The United Republic of Tanzania’s location on Africa’s east coast and its political stability relative to its neighbours has always exposed it to a variety of migration flows – as a country of origin, transit and destination.

Border movement is significant, with eight neighbouring countries to the north, west and south and a long coastline to the east with several natural harbours. Migration to, within and from the country produces a complex and ever changing picture. The trend has been dominated by large movements of migrants from rural to urban areas, large movement of refugees to Northwest Tanzania from neighbouring countries, international labour migration and irregular migration.

Tanzania is designated as one of the eight pilot countries for the United Nations’ “Delivering as One” reform program. The “Delivering as One” reform involves streamlining programs, focusing on areas where the UN can have an impact, reducing duplication of effort and making more effective use of human and financial resources. As other pilot countries, UN Tanzania is continuously testing new working methods and tools. As a UN related organization, IOM operates within the United Nations Development Assistance Plan (UNDAP II) 2016-2021, a single plan for all UN funds, programmes and agencies in Tanzania, a successor to the UNDPA (2011-2016) that was concluded in 2016. IOM Tanzania’s primary focus is upon active delivery within the Social Protection and the Refugees Programme Working Groups in the areas listed below. More information about each area is available in the "Programmes" section.  

Humanitarian Support to Refugees in Western Tanzania

Since April 2015, over 124,000 Burundians have fled to Tanzania as a result of political instability. As the lead transportation agency, IOM has transported over 100,000 refugees by land and water to refugee camps, in accordance with the Government of Tanzania’s encampment policy. Once overcrowding at Nyarugusu Refugee Camp reached a critical level, with a population of over 150,000 residing in a camp intended for a population of 50,000, the international community worked with the Government to relocate refugees to two new sites, Nduta and Mtendeli. Relocation to Nduta began on 5 October 2015 and relocation to Mtendeli began in January 2016. 

IOM’s activities under this project are funded by the UK’s Department for International Development (DFID), the European Commission’s Humanitarian Aid and Civil Protection Department (ECHO) and by the Government of Norway through the UN OneFund. This project is carried out in conjunction with the Government of Tanzania and UN organisations (under the overall coordination of the UNHCR) as part of the Burundi Refugee Regional Response Plan. IOM intends to continue to facilitate the timely and dignified transportation of Burundian refugees.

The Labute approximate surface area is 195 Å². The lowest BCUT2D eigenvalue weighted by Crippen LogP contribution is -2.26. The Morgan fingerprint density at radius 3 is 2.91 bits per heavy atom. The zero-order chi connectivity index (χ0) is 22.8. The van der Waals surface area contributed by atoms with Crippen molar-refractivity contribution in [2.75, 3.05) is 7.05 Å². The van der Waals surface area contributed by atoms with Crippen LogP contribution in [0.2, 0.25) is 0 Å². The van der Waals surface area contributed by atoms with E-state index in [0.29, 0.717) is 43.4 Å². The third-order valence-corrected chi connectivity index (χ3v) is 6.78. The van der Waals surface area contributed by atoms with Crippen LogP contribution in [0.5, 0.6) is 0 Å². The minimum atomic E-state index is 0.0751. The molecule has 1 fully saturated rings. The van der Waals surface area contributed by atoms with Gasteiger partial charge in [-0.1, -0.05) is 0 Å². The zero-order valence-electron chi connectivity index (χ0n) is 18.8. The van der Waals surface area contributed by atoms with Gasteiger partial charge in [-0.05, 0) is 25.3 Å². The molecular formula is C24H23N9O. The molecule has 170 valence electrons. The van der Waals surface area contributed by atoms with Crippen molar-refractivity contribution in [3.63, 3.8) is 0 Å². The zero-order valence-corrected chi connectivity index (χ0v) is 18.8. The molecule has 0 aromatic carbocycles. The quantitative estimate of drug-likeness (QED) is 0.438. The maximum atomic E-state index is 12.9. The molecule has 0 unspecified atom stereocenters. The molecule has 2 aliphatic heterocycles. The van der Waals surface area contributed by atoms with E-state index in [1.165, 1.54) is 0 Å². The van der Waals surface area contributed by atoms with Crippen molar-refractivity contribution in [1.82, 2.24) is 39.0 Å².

The United Republic of Tanzania Is a signatory of the 1951 Refugee Convention and in the past 40 years, it has hosted one of the largest refugee populations in Africa. As of 1 January 2016, a total of  28 October 2015, a total of 191,063 refugees in the region are hosted in three camps in the Kigoma region in north western Tanzania: Nyarugusu Refugee Camp, Nduta Refugee Camp and Mtendeli Refugee Camp. The largest population in the camps are the newly arrived refugees from Burundi, as a result of the influx which started in April 2015 and is still ongoing.

The refugee resettlement program is targeting the protracted caseload of Congolese refugees who have been residing in Nyarugusu Refugee Camp for more than 20 years. It is intended that approximately 30,000 individuals will be referred to the USRAP over the next five to seven years. To assist with this process, IOM:

  1. Conducts medical screening of refugees accepted for resettlement;
  2. Provides logistical arrangements and travel assistance for refugees scheduled to depart to their country of resettlement
  3. Organises cultural orientation sessions for refugees accepted for resettlement on request from IOM Nairobi and RSC Africa
Mixed Migration

The Mixed Migration Unit works on issues that are connected to mixed migration flows throughout Tanzania’s region.  Mixed migration flows are complex population movements including refugees, asylum-seekers, economic migrants, smuggled migrants, unaccompanied minors and other migrants. These are characterized with regular (documented) and irregular (undocumented) migrants. Projects and activities of the unit to assist such individuals are as follows:

Equipment and Infrastructure support to the Government of Tanzania

In response to the mass deportation of irregular migrants which took place under “Operation Kimbunga” in 2013, IOM collaborated with the Government to register over 22,282 irregular migrants in the Kigoma region in 2014 and 2015. IOM facilitated the purchase of e-registration equipment and registered over 22,282 irregular migrants in the Kigoma region in western Tanzania between 2014 and 2015. The project, which was funded by the UK Department for International Development, ensured that the migrants registered would have a protected stay of two years in the country. IOM is planning to conduct a verification exercise of migrants registered under this program and to extend the e-registration exercise to other regions in Tanzania.

Assisted Voluntary Return and Reintegration (AVRR) of Migrants